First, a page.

This tea is my go-to brew for sore throats. It got me through a nasty bought of Viral Pharyngitis, and is my most gifted tea whenever I have a friend or coworker that has the sniffles or a cough. The peppermint/licorice root/clove combination is a winner for throat maladies, and not only that, it tastes great, too! It has a brisk, minty flavor, but there is this refreshing burst of sweetness from the licorice root in the finish that keeps the menthol from getting too overwhelming, a problem I have with a lot of mint teas. I can also pick up just a hint of this clove flavor on the back of my tongue, but it isn’t a spiciness, just a taste added to the overall profile, since the tea is so naturally sweet. I /really/ like that, since normally clove is only present in really spicy teas. It compliments the mint flavor in such a fascinating way! The tea blend is quite simple, with very few ingredients, but each are used in just the right way. Everything feels balanced and meant to be there, when so many blends feel filled with superfluous ingredients that often times can’t be tasted or seem puzzling why they are present. This is not only an excellent tea if you’re stuck with a winter cold, but an excellent tea, period.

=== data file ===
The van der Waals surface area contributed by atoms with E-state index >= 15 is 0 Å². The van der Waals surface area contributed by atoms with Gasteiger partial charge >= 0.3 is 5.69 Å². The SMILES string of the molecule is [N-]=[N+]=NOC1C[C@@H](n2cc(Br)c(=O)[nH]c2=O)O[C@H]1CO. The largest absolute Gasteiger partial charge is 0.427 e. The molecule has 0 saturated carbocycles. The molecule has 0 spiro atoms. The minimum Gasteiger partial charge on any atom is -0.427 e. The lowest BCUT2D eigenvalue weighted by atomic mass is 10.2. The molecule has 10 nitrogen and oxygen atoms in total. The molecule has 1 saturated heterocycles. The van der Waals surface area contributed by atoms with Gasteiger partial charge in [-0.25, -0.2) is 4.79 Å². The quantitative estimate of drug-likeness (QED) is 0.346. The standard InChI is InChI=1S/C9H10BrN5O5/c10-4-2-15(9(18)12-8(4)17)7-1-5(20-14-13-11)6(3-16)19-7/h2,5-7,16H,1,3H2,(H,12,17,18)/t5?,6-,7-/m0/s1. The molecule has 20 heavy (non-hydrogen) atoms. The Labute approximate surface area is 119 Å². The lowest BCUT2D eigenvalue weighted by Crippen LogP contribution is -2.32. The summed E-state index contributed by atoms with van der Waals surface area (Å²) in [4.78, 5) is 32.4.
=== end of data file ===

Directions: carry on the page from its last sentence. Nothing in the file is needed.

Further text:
Flavors: Clove, Licorice, Mint, Smooth, Sweet
I first sampled this tea on a very snowy day last winter at my favorite lunch haunt in town, Twin Beans, which sources a small selection of TeaSource teas. The very kind owner there recommended this to me as just the sort of thing to warm me up during the blizzard we were having that day, knowing that (especially at the time) I was a fan of flavored blends. It was an impeccable choice; I ended up adding that tea onto my order the next time I made an order from TeaSource!